I already knew I had severe asthma, but the mold made the asthma much worse to the point it mimicked Stage 3 COPD -- the worst kind before it takes you. I may have COPD anyway (having both is possible and I have other symptoms regardless), but the mold kept it stirred up constantly.

Take it from someone to whom it is a life-or-death difference. I know from experience, it is not fun and it is no joke. Don't skimp on this, it is not worth the risk to your health.
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Old 10-07-2020, 03:25 AM   #7
Bus Geek
 
Join Date: May 2009
Location: Columbus Ohio
Posts: 18,917
Year: 1991
Coachwork: Carpenter
Chassis: International 3800
Engine: DTA360 / MT643
Rated Cap: 7 Row Handicap
To me a lot depends on your purpose and conversion, if this is a weekend warrior minimal conversion you plan to use for fun camping trips and then parked under a tarp or carport the rest of the time then I say spray the bus with the hose and fix visible leaks.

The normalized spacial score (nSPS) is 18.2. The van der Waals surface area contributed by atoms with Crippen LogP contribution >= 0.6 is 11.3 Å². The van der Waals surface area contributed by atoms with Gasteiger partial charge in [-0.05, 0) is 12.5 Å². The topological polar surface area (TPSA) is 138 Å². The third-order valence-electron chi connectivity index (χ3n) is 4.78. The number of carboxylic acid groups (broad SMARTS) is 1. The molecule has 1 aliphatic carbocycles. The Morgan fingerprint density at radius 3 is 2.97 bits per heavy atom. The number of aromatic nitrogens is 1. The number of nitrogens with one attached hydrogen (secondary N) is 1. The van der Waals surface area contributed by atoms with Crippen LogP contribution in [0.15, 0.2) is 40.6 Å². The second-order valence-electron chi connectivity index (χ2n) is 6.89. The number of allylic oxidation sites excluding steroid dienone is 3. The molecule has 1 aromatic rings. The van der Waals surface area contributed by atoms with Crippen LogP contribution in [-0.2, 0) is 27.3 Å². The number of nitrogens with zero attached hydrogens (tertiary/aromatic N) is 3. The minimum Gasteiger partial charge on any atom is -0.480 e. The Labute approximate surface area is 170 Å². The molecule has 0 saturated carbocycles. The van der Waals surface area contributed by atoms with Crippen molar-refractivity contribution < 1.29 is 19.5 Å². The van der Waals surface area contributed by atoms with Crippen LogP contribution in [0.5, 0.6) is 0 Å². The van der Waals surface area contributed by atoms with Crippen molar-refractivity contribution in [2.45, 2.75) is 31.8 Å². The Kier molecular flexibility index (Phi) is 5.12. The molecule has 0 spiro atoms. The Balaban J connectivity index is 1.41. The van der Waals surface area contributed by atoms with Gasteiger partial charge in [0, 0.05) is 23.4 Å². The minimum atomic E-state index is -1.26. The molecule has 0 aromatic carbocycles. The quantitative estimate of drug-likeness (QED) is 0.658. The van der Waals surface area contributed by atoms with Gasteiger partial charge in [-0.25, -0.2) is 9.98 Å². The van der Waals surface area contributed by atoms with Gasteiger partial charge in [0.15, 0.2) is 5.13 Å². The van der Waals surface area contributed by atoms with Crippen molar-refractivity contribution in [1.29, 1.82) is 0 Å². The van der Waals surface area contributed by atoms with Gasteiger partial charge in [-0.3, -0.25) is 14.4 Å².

If this is a full timer or going to be occupied a lot then I’d want to pull all the windows and re seal them. If you are planning on hitting the interior to insulate then it get much easier to check for leaks. If you have even a few I’d use that as a tale of things to come and redo them all
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Old 05-03-2021, 10:36 AM   #8
Skoolie
 
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Join Date: Jul 2015
Location: Manitou Springs, CO
Posts: 219
Year: 1991
Coachwork: Ward
Chassis: International 3800
Engine: DT466
Rated Cap: 65 passenger
I didn't discover any leaks until I took the side panels off and pulled up the floor. That was when I knew there was water on the wrong side of the window.